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The Shepherd of Guadaloupe (1930)

06 Jun
The Sheep Herder; By Harold von Schmidt;  In Colliers Magazine, December 29, 1928

“The Sheep Herder”; By Harold von Schmidt;
In Colliers Magazine, December 29, 1928

Collier’s Magazine 27 October 1928 – January 5 1929
Harper & Brothers, New York 1930

For the most part the story is set to Las Vegas, New Mexico during the post-WWI years.

Cliff Forrest had left a wealthy father and mother behind in Las Vegas, New Mexico when he went off to World War I. During the war Cliff was severely wounded and came home to New Mexico in extremely poor health. His discovery of the changed family fortunes were abruptly revealed upon his return to what had been the family estate:

“Dad, it’s Clifton Forrest, who used to live here. I saw him on the Berengaria, but didn’t recognize him then. He was returning from France. He must have been badly wounded in the war. He did not know me. . . . He didn’t know I lived here . . . that this was not his home. . . . When I told him—he fainted.”

Ooops. Perhaps his father and mother should at least have told Clifton where he needed to go when Cliff returned to Las Vegas. When he realises how dire the circumstances are at home Clifton states:

“We’re ruined—penniless—and I’ve come home to die.”

While he was away, Clay Forrest and Jed Lundeen have become enemies. Naturally, Virginia (Jed’s daughter) has to fall for the wounded returning soldier. If Jed Lundeen had his way, Virginia would have nothing to do with Cliff. Jed has promised Virginia to Augustine Malpass. Malpass used to be Jed’s superintendent. When we get to know Augustine he has become Jed’s partner. In fact, Malpass was the one who engineered the deal that made Jed’s fortune and ruined Clay Forrest.

Cliff struggles with his extremely difficult fate. The United States was not prepared to deal with the problem of surviving veterans from the war. History has not taught us that people get wounded during wars and that somehow those who served their leaders must in turn be taken care of. Cliff was one of the victims of this thoughtlessness/callousness. No wonder finding the strength to want to fight his way back to some kind of health seemed impossible.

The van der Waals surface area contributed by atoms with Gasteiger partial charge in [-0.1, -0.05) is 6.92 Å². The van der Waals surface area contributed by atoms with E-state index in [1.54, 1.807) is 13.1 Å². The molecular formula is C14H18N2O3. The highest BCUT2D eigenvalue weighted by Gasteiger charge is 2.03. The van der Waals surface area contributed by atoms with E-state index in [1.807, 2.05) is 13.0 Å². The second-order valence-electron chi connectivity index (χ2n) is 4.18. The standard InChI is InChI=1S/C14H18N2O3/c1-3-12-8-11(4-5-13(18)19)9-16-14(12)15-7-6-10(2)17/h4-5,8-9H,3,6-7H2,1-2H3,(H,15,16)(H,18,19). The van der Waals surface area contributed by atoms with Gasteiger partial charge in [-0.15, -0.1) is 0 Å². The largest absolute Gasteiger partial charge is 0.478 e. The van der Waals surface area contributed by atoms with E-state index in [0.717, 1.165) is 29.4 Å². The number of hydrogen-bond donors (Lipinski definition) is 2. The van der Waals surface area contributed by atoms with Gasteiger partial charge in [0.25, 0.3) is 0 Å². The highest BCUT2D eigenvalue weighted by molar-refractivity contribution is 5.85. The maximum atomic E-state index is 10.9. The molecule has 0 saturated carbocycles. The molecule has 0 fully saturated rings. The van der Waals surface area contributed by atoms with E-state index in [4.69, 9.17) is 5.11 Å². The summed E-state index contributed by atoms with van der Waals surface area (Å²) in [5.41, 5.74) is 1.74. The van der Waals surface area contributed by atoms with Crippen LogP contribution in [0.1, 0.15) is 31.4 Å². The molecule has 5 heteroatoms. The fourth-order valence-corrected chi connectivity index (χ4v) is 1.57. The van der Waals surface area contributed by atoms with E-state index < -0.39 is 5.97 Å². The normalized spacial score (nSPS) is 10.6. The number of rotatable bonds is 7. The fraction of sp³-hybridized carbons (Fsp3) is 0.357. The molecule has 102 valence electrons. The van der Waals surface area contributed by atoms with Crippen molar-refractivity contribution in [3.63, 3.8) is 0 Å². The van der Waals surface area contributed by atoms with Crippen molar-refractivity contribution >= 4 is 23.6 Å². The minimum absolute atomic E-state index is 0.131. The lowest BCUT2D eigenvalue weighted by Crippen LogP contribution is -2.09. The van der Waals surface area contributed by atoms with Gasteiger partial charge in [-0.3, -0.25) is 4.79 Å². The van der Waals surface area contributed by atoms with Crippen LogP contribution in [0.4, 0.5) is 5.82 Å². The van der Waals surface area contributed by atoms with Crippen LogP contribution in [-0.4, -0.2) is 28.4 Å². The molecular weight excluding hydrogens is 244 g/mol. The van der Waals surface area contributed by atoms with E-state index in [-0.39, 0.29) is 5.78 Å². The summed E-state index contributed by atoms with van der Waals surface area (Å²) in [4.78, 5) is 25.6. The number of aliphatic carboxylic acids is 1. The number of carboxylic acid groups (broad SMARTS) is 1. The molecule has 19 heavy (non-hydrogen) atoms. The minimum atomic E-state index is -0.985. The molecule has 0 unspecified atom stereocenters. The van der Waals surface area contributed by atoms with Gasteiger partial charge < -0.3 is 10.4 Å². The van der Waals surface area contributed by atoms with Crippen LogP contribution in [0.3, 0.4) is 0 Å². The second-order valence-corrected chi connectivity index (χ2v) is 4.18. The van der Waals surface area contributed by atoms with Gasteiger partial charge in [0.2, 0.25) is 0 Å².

Junction of the Jemez and Guadaloupe Rivers, 1884;  Photoprint copyrighted by B.L. Cook, E.A. Bass, and E.M. Robinson

Junction of the Jemez and Guadaloupe Rivers, 1884;
Photoprint copyrighted by B.L. Cook, E.A. Bass, and E.M. Robinson

Zane Grey always offers the heroes/heroines of his stories a way to handle the challenges he throws their way. Both Virginia and Cliff discover extremely unpleasant truths about their fathers. Rather than taking the sides of their parents, the two end up working to become stronger (in Cliff’s case) and reveal the truth about old dealings (in Virginia’s case).

Cliff goes off to be a Shepherd, hence the title of the novel. Through the work, his closeness to nature and revelations about the fates of people around him, Cliff begins putting himself together again.

Virginia goes off to Colorado to stay with her friend Ethel and discovers strange things about her father’s silver mine and the role of Malpass in Jed’s dealings.

“Thick as thieves” certainly does not relate to our partners in crime.

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The Shepherd of Guadaloupe on Gutenberg

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Review:

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Translations:

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Properties of Violence: Law and Land Grant Struggle in Northern New Mexico (p. 73-76)

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Posted by on 2014-06-06 in Books

 

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